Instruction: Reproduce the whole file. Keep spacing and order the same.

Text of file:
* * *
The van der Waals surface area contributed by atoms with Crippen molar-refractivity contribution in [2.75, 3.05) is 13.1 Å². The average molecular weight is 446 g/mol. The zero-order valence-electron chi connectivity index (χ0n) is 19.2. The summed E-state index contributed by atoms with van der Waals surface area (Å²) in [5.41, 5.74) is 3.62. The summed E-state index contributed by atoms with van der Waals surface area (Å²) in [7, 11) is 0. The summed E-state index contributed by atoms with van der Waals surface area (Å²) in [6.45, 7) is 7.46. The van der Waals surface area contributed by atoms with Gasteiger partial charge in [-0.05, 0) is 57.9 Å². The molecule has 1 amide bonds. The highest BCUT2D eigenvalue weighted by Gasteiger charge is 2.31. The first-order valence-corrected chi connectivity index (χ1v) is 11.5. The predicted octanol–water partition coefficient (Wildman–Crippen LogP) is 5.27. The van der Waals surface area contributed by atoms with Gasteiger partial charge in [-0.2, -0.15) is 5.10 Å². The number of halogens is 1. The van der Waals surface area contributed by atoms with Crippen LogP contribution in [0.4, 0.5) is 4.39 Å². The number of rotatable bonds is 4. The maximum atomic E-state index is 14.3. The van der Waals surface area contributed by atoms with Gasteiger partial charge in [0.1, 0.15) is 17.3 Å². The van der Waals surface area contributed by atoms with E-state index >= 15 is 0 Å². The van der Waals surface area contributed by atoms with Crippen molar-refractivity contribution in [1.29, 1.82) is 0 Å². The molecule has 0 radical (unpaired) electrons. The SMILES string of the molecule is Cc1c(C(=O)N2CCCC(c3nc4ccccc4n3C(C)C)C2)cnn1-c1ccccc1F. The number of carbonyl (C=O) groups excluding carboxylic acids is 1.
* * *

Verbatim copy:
The van der Waals surface area contributed by atoms with Crippen molar-refractivity contribution in [2.75, 3.05) is 13.1 Å². The average molecular weight is 446 g/mol. The zero-order valence-electron chi connectivity index (χ0n) is 19.2. The summed E-state index contributed by atoms with van der Waals surface area (Å²) in [5.41, 5.74) is 3.62. The summed E-state index contributed by atoms with van der Waals surface area (Å²) in [7, 11) is 0. The summed E-state index contributed by atoms with van der Waals surface area (Å²) in [6.45, 7) is 7.46. The van der Waals surface area contributed by atoms with Gasteiger partial charge in [-0.05, 0) is 57.9 Å². The molecule has 1 amide bonds. The highest BCUT2D eigenvalue weighted by Gasteiger charge is 2.31. The first-order valence-corrected chi connectivity index (χ1v) is 11.5. The predicted octanol–water partition coefficient (Wildman–Crippen LogP) is 5.27. The van der Waals surface area contributed by atoms with Gasteiger partial charge in [-0.2, -0.15) is 5.10 Å². The number of halogens is 1. The van der Waals surface area contributed by atoms with Crippen LogP contribution in [0.4, 0.5) is 4.39 Å². The number of rotatable bonds is 4. The maximum atomic E-state index is 14.3. The van der Waals surface area contributed by atoms with Gasteiger partial charge in [0.1, 0.15) is 17.3 Å². The van der Waals surface area contributed by atoms with E-state index >= 15 is 0 Å². The van der Waals surface area contributed by atoms with Crippen molar-refractivity contribution in [1.29, 1.82) is 0 Å². The molecule has 0 radical (unpaired) electrons. The SMILES string of the molecule is Cc1c(C(=O)N2CCCC(c3nc4ccccc4n3C(C)C)C2)cnn1-c1ccccc1F. The number of carbonyl (C=O) groups excluding carboxylic acids is 1.